The new Super 8X and 8R mark a big change in strategy for Kymco. Rather than offering a high priced premium sports scooter, they’ve moved to an affordable offering that’s slightly sporty.
Entry level design
Low tech motors
KYMCO SUPER 8R / 8X
A new generation of Kymco’s Super 8 scooter began in 2015 with two new models called the Super 8X and Super 8R. The 8X and 8R models were quite similar to each other but quite different from the original Super 8, which is discussed separately here. The Super 8X is the off-road styled version and receives touches like fat tires and matte paint or camo styling, while the 8R is a more traditionally styled semi-naked sports scooter.
In 2015, Kymco offered both the 8X and 8R in the USA and either model could be had with a 50cc or 150cc motor. In Canada, only the Super 8 R was offered that first year and only with a 50cc motor. The next year Kymco abandoned the 8R entirely and instead sold the 8X in both markets. With the switch to the Super 8X for 2016, the Canadian market also got both sizes of motor. The Super 8X remains on sale in both markets with both 50cc and 150cc engine options as of 2019.
Ever since it replaced the Super 9, the Super 8 has been Kymco’s flagship sports scooter in the small displacement end of the scooter spectrum. This continues with the new generation of Super 8, but the gap between the Super 8 and Kymco’s other offerings has grown smaller.
Rather that being a unique platform, Kymco has opted to streamline their manufacturing by basing the new Super 8X and 8R on their existing high volume Agility platform. Most of the core components of the new Super 8 are carried over from their low cost Agility model, so the new Super 8 is mostly a different stylistic expression of the same core product.
Compared with the previous generation, the most obvious difference is the physical size of these machines. The old Super 8 was physically a large scooter well suited to lankier riders. Conversely the Agility based Super 8X and 8R are more compact machines with a shorter wheelbases (52” vs 53.7”) and a lower overall weight (210 lbs vs 236 lbs for the 50cc). Similarly the new models now use 10” (8X) or 12” (8R) rims instead of 14”. As a result these models are averaged sized for a 50cc rather than being large.
Design and Amenities
With the Super 8X and 8R, Kymco took their Agility platform and upgraded a number of areas. The aluminum 5 spoke rims are a big step up from the basic steel rims on the Agility, while the rear suspension also appears to be beefed up with some adjustability.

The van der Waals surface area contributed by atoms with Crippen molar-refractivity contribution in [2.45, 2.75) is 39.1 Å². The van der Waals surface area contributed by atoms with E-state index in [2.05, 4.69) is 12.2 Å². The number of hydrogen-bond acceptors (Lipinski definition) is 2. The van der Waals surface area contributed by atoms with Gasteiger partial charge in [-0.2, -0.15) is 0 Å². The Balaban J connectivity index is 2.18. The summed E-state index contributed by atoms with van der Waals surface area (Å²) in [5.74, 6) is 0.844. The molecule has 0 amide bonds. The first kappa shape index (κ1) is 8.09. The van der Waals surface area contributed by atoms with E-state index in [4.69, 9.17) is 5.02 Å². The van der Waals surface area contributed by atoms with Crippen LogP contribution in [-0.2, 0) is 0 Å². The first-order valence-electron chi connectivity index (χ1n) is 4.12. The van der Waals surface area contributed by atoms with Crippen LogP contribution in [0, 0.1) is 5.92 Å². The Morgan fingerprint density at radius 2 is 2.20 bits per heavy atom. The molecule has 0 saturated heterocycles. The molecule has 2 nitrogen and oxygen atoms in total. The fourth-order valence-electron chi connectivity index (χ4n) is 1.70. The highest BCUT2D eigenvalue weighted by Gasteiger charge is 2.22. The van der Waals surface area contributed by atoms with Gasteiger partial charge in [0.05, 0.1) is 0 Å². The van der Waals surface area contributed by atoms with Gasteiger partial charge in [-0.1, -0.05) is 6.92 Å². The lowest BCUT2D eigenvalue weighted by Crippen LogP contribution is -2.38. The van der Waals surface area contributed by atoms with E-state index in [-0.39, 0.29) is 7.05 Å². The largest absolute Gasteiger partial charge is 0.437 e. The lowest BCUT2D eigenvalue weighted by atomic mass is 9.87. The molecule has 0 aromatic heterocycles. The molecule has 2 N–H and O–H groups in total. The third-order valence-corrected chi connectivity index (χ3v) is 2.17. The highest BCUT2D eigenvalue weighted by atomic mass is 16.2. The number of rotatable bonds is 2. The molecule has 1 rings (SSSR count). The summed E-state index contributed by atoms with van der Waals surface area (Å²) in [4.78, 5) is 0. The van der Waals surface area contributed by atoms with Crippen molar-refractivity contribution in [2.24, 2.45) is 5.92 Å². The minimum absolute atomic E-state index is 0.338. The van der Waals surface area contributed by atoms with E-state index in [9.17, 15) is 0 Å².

The other noteworthy change is a new digital dash that provides a lot of useful information. The rest of the changes are largely cosmetic, with Kymco retaining the Agility headlight array and two person seat that can fold up into a back rest.
Kymco did opt for a “naked” exposed handlebars setup instead of the traditional headset found on the Agility. Also new is the panelling on the rear flanks, the rear rack is brushed aluminum instead of painted steel and the rear taillight setup is resembles that of the departing Super 8. Overall Kymco did a nice job with the styling.
The 8X and 8R are very similar machines, with the only obvious differences being the tire size, front fender and paint work. The 8X uses fat rubber on 10” rims, while the 8R uses lower profile tires on larger 12” rims. The differences are mostly trivial, but the 8X will perform a little better on rough roads while the 8R will be a tiny bit more nimble on smooth asphalt.
The 50cc versions of the 8X/8R use the same 4-stroke motor as the Agility and quite a few other Kymco’s in recent years. This is a noteworthy change for Kymco, which has almost always offered their sports scooter with a more powerful 2-stroke 50cc motor. This 4-stroke has 3.7 HP on tap, which is less than the 5 HP of their 2-stroke motor but still enough to get you around town without any fuss. Top speed is 35 mph unlike 40-45 mph for the 2-stroke, but fuel milage will be better at 90 mpg instead of 60. This motor is a proven design that won’t win any awards for technology but it’s a reliable and affordable choice.
The 151cc motor outputs 10.3 HP @ 5500 RPM which is good for a top speed around 55 mph and efficiency about 60 mpg. Again, it’s a pretty basic motor that performs fine and keeps the price tag low, but it would have been nice to see Kymco use their 13.5HP 150 motor found in the discontinued Movie 150. In any case, it’s a decent motor that doesn’t offer the performance or fuel milage of some other machines (i.e. Honda PCX 150 and Yamaha SMAX 155) but the MSRP is hard to argue with.
The new Super 8X and 8R mark a big change in strategy for Kymco. Rather than offering a high priced premium sports scooter, they’ve moved to an affordable offering that’s slightly sporty. The performance is down but the MSRP has also dropped by $200 (to $1799) compared to the outgoing Super 8. Kymco has always had the most success when they offer buyers a solid scooter for a low MSRP that undercuts Honda and Yamaha, which this new model achieves.
The 150 model is an even more obvious bargain at $2099 (8X 150). These are seriously impressive price tags compared to Honda’s PCX 150 ($3449) or Yamaha’s SMAX ($3690). At over $1300 less, the offerings from Kymco are a compelling option even if they lag in power and refinement. If you’re looking for really cheap but good transportation, these Kymco’s look to be a fantastic buy. These are a much smarter purchase than a Chinese scooter that lacks reliability and resale value.
Of course Kymco’s Agility is almost the same scooter and even cheaper still. If you’re looking at 50cc’s, the Agility offers a nice savings of a few hundred dollars for mostly stylistic differences. The larger Agility 125 is less compelling as it also saves $200 but that comes with a 25cc loss in displacement.